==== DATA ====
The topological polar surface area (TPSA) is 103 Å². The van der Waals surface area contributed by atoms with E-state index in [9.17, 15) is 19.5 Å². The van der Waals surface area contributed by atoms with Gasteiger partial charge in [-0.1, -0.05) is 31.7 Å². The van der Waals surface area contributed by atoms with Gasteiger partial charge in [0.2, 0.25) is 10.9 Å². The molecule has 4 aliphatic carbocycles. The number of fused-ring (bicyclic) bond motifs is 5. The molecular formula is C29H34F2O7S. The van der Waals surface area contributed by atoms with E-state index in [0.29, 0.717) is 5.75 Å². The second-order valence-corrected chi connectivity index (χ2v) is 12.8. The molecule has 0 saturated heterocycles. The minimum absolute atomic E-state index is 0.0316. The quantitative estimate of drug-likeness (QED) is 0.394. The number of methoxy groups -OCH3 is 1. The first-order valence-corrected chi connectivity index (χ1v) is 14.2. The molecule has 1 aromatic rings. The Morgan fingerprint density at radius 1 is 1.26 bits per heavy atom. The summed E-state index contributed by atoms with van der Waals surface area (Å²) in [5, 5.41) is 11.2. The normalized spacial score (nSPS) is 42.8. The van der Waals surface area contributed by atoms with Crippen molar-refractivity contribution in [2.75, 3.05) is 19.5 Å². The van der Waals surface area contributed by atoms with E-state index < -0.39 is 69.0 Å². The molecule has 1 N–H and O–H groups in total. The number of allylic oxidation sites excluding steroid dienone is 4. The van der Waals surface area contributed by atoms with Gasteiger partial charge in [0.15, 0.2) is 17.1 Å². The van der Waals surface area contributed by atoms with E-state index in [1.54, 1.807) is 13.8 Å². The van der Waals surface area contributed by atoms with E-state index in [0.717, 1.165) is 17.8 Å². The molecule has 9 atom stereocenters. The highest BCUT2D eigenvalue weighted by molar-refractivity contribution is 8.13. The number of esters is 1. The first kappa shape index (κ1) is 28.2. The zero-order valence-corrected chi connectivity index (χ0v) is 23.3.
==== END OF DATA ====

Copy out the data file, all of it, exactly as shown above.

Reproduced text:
The topological polar surface area (TPSA) is 103 Å². The van der Waals surface area contributed by atoms with E-state index in [9.17, 15) is 19.5 Å². The van der Waals surface area contributed by atoms with Gasteiger partial charge in [-0.1, -0.05) is 31.7 Å². The van der Waals surface area contributed by atoms with Gasteiger partial charge in [0.2, 0.25) is 10.9 Å². The molecule has 4 aliphatic carbocycles. The number of fused-ring (bicyclic) bond motifs is 5. The molecular formula is C29H34F2O7S. The van der Waals surface area contributed by atoms with E-state index in [0.29, 0.717) is 5.75 Å². The second-order valence-corrected chi connectivity index (χ2v) is 12.8. The molecule has 0 saturated heterocycles. The minimum absolute atomic E-state index is 0.0316. The quantitative estimate of drug-likeness (QED) is 0.394. The number of methoxy groups -OCH3 is 1. The first-order valence-corrected chi connectivity index (χ1v) is 14.2. The molecule has 1 aromatic rings. The Morgan fingerprint density at radius 1 is 1.26 bits per heavy atom. The summed E-state index contributed by atoms with van der Waals surface area (Å²) in [5, 5.41) is 11.2. The normalized spacial score (nSPS) is 42.8. The van der Waals surface area contributed by atoms with Crippen molar-refractivity contribution in [2.75, 3.05) is 19.5 Å². The van der Waals surface area contributed by atoms with E-state index < -0.39 is 69.0 Å². The molecule has 1 N–H and O–H groups in total. The number of allylic oxidation sites excluding steroid dienone is 4. The van der Waals surface area contributed by atoms with Gasteiger partial charge in [0.15, 0.2) is 17.1 Å². The van der Waals surface area contributed by atoms with E-state index in [1.54, 1.807) is 13.8 Å². The van der Waals surface area contributed by atoms with E-state index in [0.717, 1.165) is 17.8 Å². The molecule has 9 atom stereocenters. The highest BCUT2D eigenvalue weighted by molar-refractivity contribution is 8.13. The number of esters is 1. The first kappa shape index (κ1) is 28.2. The zero-order valence-corrected chi connectivity index (χ0v) is 23.3.